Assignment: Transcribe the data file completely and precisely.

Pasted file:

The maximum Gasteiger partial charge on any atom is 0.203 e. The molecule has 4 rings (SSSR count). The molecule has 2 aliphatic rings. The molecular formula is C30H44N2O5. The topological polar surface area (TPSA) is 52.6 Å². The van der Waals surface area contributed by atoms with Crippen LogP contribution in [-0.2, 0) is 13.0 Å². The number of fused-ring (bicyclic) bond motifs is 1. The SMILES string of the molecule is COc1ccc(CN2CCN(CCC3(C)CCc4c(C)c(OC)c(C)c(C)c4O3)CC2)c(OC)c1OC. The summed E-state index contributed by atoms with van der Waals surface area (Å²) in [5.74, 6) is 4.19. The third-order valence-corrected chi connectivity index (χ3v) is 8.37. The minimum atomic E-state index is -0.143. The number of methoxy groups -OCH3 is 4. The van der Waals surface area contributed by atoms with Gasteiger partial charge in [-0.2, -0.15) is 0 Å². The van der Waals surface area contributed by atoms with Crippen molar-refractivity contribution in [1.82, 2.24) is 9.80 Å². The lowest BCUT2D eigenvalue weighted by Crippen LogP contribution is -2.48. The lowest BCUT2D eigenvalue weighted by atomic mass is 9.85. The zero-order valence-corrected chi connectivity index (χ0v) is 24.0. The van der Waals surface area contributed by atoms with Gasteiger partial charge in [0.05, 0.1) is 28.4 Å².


The maximum Gasteiger partial charge on any atom is 0.203 e. The molecule has 4 rings (SSSR count). The molecule has 2 aliphatic rings. The molecular formula is C30H44N2O5. The topological polar surface area (TPSA) is 52.6 Å². The van der Waals surface area contributed by atoms with Crippen LogP contribution in [-0.2, 0) is 13.0 Å². The number of fused-ring (bicyclic) bond motifs is 1. The SMILES string of the molecule is COc1ccc(CN2CCN(CCC3(C)CCc4c(C)c(OC)c(C)c(C)c4O3)CC2)c(OC)c1OC. The summed E-state index contributed by atoms with van der Waals surface area (Å²) in [5.74, 6) is 4.19. The third-order valence-corrected chi connectivity index (χ3v) is 8.37. The minimum atomic E-state index is -0.143. The number of methoxy groups -OCH3 is 4. The van der Waals surface area contributed by atoms with Gasteiger partial charge in [-0.2, -0.15) is 0 Å². The van der Waals surface area contributed by atoms with Crippen molar-refractivity contribution in [1.82, 2.24) is 9.80 Å². The lowest BCUT2D eigenvalue weighted by Crippen LogP contribution is -2.48. The lowest BCUT2D eigenvalue weighted by atomic mass is 9.85. The zero-order valence-corrected chi connectivity index (χ0v) is 24.0. The van der Waals surface area contributed by atoms with Gasteiger partial charge in [0.05, 0.1) is 28.4 Å².